Decades after the first computers were introduced, microprocessors have become so powerful and widespread that the boundaries between physical and digital are starting to blur. Examining how our civilization is absorbing this new and enhanced reality is fascinating and has occasioned the convergence of many independent fields. From philosophy and futurism to engineering and robotics and further on to information technology and digital marketing, we are all contributing to the emergence of this brave new human dimension. We call it the Internet of Things (IoT).
Over 90 percent of the existing digital data has been created in the last three years. To say that the Internet is growing rapidly is an understatement. Smart devices have flooded our homes and offices to the point that they have become a vital part of our daily lives. Computer interfaces and computer-generated environments now have many applications, but the question is: Can we put this technology to better use? Better yet, how exactly can it improve key aspects of our lives and businesses?
We are surrounded by intelligent technology and a completely new layer of reality rooted in raw data. How we will manage to process this large amount of data and translate it into useful information constitutes the basis for our future knowledge, and ultimately for the accumulated wisdom of our future society. Let’s face it: We are in the process of creating our most efficient vehicle of progress, and, for our common well-being, we are bound to drive it toward solving our most pressing global issues.
* The DIKW Pyramid (Data, Information, Knowledge, Wisdom). The relationships among data, information, knowledge, and wisdom shown in a hierarchical arrangement is part of the language of information science.
But addressing societal problems such as macro-economics, crime and energy supply is outside my professional field. To offer an accurate, informed vision, I need to discuss the IoT and the ocean of opportunities it opens for us strictly from the glass-bottom boat of digital marketing.
The Internet used to be seen as a vast network of independent desktop computers, with most applications limited to transferring information from one machine to another. Driven electronics, software and IT engineers have shattered that view. Search engines and other applications can perform increasingly complex tasks across more and more devices, while still managing to create progressively intuitive, useful and entertaining experiences for their users. Couple that with the proliferation of cloud computing and smart devices, and you can see why the emergence of IoT seems not only plausible, but actually inevitable.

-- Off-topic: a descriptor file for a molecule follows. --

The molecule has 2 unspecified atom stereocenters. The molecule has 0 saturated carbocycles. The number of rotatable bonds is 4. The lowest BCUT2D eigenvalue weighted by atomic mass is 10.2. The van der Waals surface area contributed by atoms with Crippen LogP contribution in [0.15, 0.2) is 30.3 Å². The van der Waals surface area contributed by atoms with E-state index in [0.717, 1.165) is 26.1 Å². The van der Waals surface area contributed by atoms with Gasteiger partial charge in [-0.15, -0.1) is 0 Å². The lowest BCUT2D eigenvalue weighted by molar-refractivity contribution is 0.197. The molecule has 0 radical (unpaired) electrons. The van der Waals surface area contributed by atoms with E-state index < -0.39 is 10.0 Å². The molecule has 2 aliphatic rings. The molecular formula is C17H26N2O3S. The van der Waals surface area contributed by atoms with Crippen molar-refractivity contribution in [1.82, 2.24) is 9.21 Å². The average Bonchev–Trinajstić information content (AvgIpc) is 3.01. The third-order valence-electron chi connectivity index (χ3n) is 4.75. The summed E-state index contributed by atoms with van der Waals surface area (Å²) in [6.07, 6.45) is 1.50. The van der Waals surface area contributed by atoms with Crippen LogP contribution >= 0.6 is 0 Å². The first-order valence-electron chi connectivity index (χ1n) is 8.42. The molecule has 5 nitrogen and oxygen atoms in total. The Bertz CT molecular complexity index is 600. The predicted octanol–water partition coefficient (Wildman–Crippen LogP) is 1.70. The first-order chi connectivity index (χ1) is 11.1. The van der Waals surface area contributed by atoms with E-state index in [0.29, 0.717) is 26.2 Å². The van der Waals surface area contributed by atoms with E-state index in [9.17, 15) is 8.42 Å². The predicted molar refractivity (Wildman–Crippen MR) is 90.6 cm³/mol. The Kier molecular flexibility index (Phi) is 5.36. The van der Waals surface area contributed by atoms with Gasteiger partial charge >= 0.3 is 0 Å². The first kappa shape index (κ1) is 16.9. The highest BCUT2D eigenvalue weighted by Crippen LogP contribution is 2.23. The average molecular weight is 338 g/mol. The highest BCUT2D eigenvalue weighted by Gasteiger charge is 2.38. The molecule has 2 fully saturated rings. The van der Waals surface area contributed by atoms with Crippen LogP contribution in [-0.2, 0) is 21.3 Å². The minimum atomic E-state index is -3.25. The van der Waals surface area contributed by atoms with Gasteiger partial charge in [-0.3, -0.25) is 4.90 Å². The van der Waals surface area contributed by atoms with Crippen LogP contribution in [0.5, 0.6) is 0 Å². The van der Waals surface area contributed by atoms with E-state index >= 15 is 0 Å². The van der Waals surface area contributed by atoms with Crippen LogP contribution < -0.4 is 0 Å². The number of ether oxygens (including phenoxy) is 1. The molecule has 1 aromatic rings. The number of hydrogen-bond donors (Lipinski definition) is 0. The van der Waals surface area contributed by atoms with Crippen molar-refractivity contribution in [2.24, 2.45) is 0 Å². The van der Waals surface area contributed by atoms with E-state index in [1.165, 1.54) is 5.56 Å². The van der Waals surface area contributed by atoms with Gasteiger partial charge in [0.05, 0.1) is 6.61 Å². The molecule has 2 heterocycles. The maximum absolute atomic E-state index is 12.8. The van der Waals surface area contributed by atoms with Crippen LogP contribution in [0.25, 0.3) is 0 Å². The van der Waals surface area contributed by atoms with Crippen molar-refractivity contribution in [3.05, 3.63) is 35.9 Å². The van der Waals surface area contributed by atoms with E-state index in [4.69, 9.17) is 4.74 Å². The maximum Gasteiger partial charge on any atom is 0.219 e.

Potentially, we can introduce sensors and Internet connectivity to all objects. But what makes objects “smart” is the ability to translate and contextualize raw data in a way that is useful to us. IoT is expected to generate huge amounts of data from multiple objects and to aggregate it very quickly. Ultimately, our greatest challenge is to figure out simple, agreeable ways to better index, store and process all this data.
Through extensive automation, IoT is bound to bring a revolution in manufacturing and logistics by correlating production and marketing with the consumption patterns of the end user. Before addressing the business benefits brought on by IoT, we need to look at how it will affect our daily lives. There are many articles swarming the Internet that discuss benefits IoT will bring to the life of consumers, but most of them focus on the same aspects.
The consequences of the IoT scenario ripple through all the fields of human activity. Ultimately, when it comes to a comprehensive definition of IoT, we can agree that it entails the formation of a system of systems, constantly and autonomously gathering, indexing and processing information according to evolving algorithms and protocols. The implications are tremendous, but what most concerns me is how the emergence of IoT will impact marketing and advertising, and ultimately the way we all conduct business, regardless of industry.